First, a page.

CEOs get $800K pay raise, leav­ing work­ers in the dust

The Wichita Eagle - - Front Page - BY STAN CHOE

Did you get a 7% raise last year? Con­grat­u­la­tions, yours was in line with what CEOs at the big­gest com­pa­nies got. But for chief ex­ec­u­tives, that 7% was roughly $800,000.

Pay for CEOs at S&P 500 com­pa­nies rose to a me­dian of $12 mil­lion last year, in­clud­ing salary, stock and other com­pen­sa­tion, ac­cord­ing to data an­a­lyzed by Equilar for The As­so­ci­ated Press. The eight-fig­ure pack­ages con­tinue to rise as com­pa­nies tie more of their CEOs’ pay to their stock prices, which are still near record lev­els, and as prof­its hit an all-time high last year due to lower tax bills and a still-grow­ing econ­omy.

Pay for typ­i­cal work­ers at th­ese com­pa­nies isn’t ris­ing nearly as quickly. The me­dian in­crease was 3% last year, less than half the growth for the top bosses. Me­dian means half were larger, and half were smaller.

The sur­vey showed that it would take 158 years for the typ­i­cal worker at most big com­pa­nies to make what their CEO did in 2018, seven years longer than if both were still at 2017 pay lev­els. And when top ex­ec­u­tives are al­ready mak­ing so much more than their em­ploy­ees, the big­ger per­cent­age raises com­pound the widen­ing fi­nan­cial gap.

Anger about widen­ing in­come in­equal­ity is ris­ing around the world, from Capi­tol Hill to protests in streets. But it’s only slowly seep­ing into the con­fer­ence rooms where boards of di­rec­tors set the pay for CEOs. Boards are of­ten more con­cerned with what a com­peti­tor may pay to poach their CEO than how much more that per

THERE’S A BE­LIEF THAT IF WE UN­DER­PAY OUR CEO, THEY CAN GO WORK IN PRI­VATE EQ­UITY. THEY CAN GO WORK FOR A COM­PETI­TOR. THEY WILL FIND PLACES TO GO.

Eric Hosken, a part­ner at Com­pen­sa­tion Ad­vi­sory Part­ners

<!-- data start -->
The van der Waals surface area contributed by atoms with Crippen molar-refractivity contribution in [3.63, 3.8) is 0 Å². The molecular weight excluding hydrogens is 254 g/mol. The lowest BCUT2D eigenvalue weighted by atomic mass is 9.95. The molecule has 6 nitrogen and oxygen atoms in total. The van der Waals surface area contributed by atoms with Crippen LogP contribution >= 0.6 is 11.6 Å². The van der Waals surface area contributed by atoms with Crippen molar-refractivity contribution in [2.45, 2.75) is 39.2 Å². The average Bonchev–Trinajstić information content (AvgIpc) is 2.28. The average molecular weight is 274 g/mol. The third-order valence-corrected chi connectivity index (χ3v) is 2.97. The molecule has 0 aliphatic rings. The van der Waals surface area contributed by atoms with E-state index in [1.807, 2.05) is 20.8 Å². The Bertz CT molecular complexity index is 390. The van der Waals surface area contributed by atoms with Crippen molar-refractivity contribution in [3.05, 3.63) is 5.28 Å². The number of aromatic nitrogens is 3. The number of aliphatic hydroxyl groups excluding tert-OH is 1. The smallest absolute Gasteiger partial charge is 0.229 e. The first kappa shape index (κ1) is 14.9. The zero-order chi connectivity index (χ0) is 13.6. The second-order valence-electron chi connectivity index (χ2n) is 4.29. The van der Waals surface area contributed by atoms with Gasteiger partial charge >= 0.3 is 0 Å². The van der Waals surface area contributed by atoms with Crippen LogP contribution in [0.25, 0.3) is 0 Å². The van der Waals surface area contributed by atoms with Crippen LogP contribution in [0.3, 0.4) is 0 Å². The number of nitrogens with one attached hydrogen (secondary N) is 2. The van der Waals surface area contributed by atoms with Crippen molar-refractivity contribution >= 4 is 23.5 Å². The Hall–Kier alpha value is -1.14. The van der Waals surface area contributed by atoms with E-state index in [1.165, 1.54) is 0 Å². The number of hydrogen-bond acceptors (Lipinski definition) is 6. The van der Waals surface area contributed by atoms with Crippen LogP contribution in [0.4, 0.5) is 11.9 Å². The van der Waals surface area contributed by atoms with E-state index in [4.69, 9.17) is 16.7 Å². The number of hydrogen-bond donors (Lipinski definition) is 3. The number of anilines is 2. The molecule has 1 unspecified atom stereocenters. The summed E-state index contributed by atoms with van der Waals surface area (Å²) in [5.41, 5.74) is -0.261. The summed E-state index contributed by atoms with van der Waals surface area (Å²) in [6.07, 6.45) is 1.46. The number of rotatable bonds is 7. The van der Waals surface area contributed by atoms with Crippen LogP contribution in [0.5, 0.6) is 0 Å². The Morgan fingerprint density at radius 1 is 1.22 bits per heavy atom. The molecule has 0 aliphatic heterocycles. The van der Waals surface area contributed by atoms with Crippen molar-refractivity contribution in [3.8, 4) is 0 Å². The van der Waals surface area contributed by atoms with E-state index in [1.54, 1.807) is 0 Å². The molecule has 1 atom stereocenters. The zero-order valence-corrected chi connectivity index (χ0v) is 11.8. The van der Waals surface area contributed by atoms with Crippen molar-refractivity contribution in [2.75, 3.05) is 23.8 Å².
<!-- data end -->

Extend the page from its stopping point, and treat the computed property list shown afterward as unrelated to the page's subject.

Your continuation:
son makes ver­sus the rest of the work­force.

“It’s a nat­u­ral thing for a CEO and a board to say, ‘How are oth­ers who are do­ing sim­i­lar work paid?’ And there’s a nat­u­ral sense that if the board be­lieves and sup­ports their CEO, they don’t ex­pect their CEO to be paid less than the oth­ers in the in­dus­try,” said Eric Hosken, a part­ner at Com­pen­sa­tion Ad­vi­sory Part­ners, a con­sult­ing firm that works with boards.

In­vestors — the ul­ti­mate cor­po­rate bosses who have the power to vote di­rec­tors off the board — also con­tinue to vote over­whelm­ingly in fa­vor of ex­ec­u­tive pay pack­ages at the big­gest com­pa­nies, though the mar­gins have been de­creas­ing.

“There’s a be­lief that if we un­der­pay our CEO, they can go work in pri­vate eq­uity. They can go work for a com­peti­tor. They will find places to go,” Hosken said.

The AP’s CEO com­pen­sa­tion study in­cluded pay data for 340 ex­ec­u­tives at S&P 500 com­pa­nies who have served at least two full con­sec­u­tive fis­cal years at their com­pa­nies, which filed proxy state­ments be­tween Jan. 1 and April 30.

Dis­par­ity deep­ens

This is the sec­ond year that the gov­ern­ment has re­quired com­pa­nies to show how pay for top bosses com­pares with the pay for their typ­i­cal worker. The mea­sure is far from per­fect, mostly be­cause com­pa­nies have a lot of flex­i­bil­ity in how to cal­cu­late the num­bers.

Com­par­isons be­tween com­pa­nies can also be mean­ing­less when one has mostly part-time work­ers in de­vel­op­ing coun­tries while the other has of­fice parks full of Ph.D.s in Sil­i­con Val­ley. But now that com­pa­nies have sub­mit­ted two years of data, in­vestors can see how the gap in pay is trend­ing at in­di­vid­ual com­pa­nies.

At more than 40% of the com­pa­nies in this year’s sur­vey, the CEO’s pay rose by at least dou­ble the per­cent­age of the me­dian worker’s pay gain.

Across the econ­omy, pay is climb­ing at a faster rate for work­ers, but the gains are still be­low where they usu­ally are when the econ­omy is this healthy. Av­er­age hourly pay rose 3.4% in Fe­bru­ary from a year ear­lier, the largest an­nual gain in a decade. Com­pa­nies find that they have to pay more to hold on to staff af­ter the unem­ploy­ment rate dropped to a nearly 50-year low.

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